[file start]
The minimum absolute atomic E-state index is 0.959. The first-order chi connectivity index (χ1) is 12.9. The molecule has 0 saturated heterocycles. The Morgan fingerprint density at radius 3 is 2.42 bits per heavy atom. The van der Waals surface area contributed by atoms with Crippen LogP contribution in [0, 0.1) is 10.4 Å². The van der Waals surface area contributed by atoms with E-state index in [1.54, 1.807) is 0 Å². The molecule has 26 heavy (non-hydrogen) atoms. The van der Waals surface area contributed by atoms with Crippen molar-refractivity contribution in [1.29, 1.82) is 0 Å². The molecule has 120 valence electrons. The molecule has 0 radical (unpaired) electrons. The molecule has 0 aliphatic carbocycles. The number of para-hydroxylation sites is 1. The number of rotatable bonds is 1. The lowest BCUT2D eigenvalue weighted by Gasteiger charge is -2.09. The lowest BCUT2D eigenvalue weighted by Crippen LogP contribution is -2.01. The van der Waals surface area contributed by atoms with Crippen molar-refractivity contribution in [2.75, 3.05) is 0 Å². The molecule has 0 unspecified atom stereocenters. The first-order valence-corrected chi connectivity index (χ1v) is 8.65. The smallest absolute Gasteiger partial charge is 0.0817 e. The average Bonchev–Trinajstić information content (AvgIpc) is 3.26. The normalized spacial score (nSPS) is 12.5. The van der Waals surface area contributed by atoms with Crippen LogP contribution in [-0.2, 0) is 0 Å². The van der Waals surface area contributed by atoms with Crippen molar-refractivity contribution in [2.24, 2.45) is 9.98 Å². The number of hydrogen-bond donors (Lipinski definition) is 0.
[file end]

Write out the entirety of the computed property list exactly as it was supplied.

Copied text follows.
The minimum absolute atomic E-state index is 0.959. The first-order chi connectivity index (χ1) is 12.9. The molecule has 0 saturated heterocycles. The Morgan fingerprint density at radius 3 is 2.42 bits per heavy atom. The van der Waals surface area contributed by atoms with Crippen LogP contribution in [0, 0.1) is 10.4 Å². The van der Waals surface area contributed by atoms with E-state index in [1.54, 1.807) is 0 Å². The molecule has 26 heavy (non-hydrogen) atoms. The van der Waals surface area contributed by atoms with Crippen molar-refractivity contribution in [1.29, 1.82) is 0 Å². The molecule has 120 valence electrons. The molecule has 0 radical (unpaired) electrons. The molecule has 0 aliphatic carbocycles. The number of para-hydroxylation sites is 1. The number of rotatable bonds is 1. The lowest BCUT2D eigenvalue weighted by Gasteiger charge is -2.09. The lowest BCUT2D eigenvalue weighted by Crippen LogP contribution is -2.01. The van der Waals surface area contributed by atoms with Crippen molar-refractivity contribution in [2.75, 3.05) is 0 Å². The molecule has 0 unspecified atom stereocenters. The first-order valence-corrected chi connectivity index (χ1v) is 8.65. The smallest absolute Gasteiger partial charge is 0.0817 e. The average Bonchev–Trinajstić information content (AvgIpc) is 3.26. The normalized spacial score (nSPS) is 12.5. The van der Waals surface area contributed by atoms with Crippen LogP contribution in [-0.2, 0) is 0 Å². The van der Waals surface area contributed by atoms with Crippen molar-refractivity contribution in [2.24, 2.45) is 9.98 Å². The number of hydrogen-bond donors (Lipinski definition) is 0.